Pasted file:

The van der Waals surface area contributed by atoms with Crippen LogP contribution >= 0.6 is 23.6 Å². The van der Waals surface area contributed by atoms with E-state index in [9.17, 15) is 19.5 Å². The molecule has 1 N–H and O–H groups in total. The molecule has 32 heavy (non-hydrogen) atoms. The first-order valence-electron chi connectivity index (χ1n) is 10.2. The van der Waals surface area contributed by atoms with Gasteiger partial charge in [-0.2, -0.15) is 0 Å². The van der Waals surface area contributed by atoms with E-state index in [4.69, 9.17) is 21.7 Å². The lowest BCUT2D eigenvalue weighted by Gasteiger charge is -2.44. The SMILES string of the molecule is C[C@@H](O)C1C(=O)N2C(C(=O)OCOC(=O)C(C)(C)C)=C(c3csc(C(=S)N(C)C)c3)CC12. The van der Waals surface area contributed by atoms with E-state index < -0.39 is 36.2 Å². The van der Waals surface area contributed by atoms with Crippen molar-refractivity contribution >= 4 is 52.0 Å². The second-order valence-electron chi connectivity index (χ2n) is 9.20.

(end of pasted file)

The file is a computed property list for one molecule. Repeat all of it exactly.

The van der Waals surface area contributed by atoms with Crippen LogP contribution >= 0.6 is 23.6 Å². The van der Waals surface area contributed by atoms with E-state index in [9.17, 15) is 19.5 Å². The molecule has 1 N–H and O–H groups in total. The molecule has 32 heavy (non-hydrogen) atoms. The first-order valence-electron chi connectivity index (χ1n) is 10.2. The van der Waals surface area contributed by atoms with Gasteiger partial charge in [-0.2, -0.15) is 0 Å². The van der Waals surface area contributed by atoms with E-state index in [4.69, 9.17) is 21.7 Å². The lowest BCUT2D eigenvalue weighted by Gasteiger charge is -2.44. The SMILES string of the molecule is C[C@@H](O)C1C(=O)N2C(C(=O)OCOC(=O)C(C)(C)C)=C(c3csc(C(=S)N(C)C)c3)CC12. The van der Waals surface area contributed by atoms with E-state index < -0.39 is 36.2 Å². The van der Waals surface area contributed by atoms with Crippen molar-refractivity contribution >= 4 is 52.0 Å². The second-order valence-electron chi connectivity index (χ2n) is 9.20.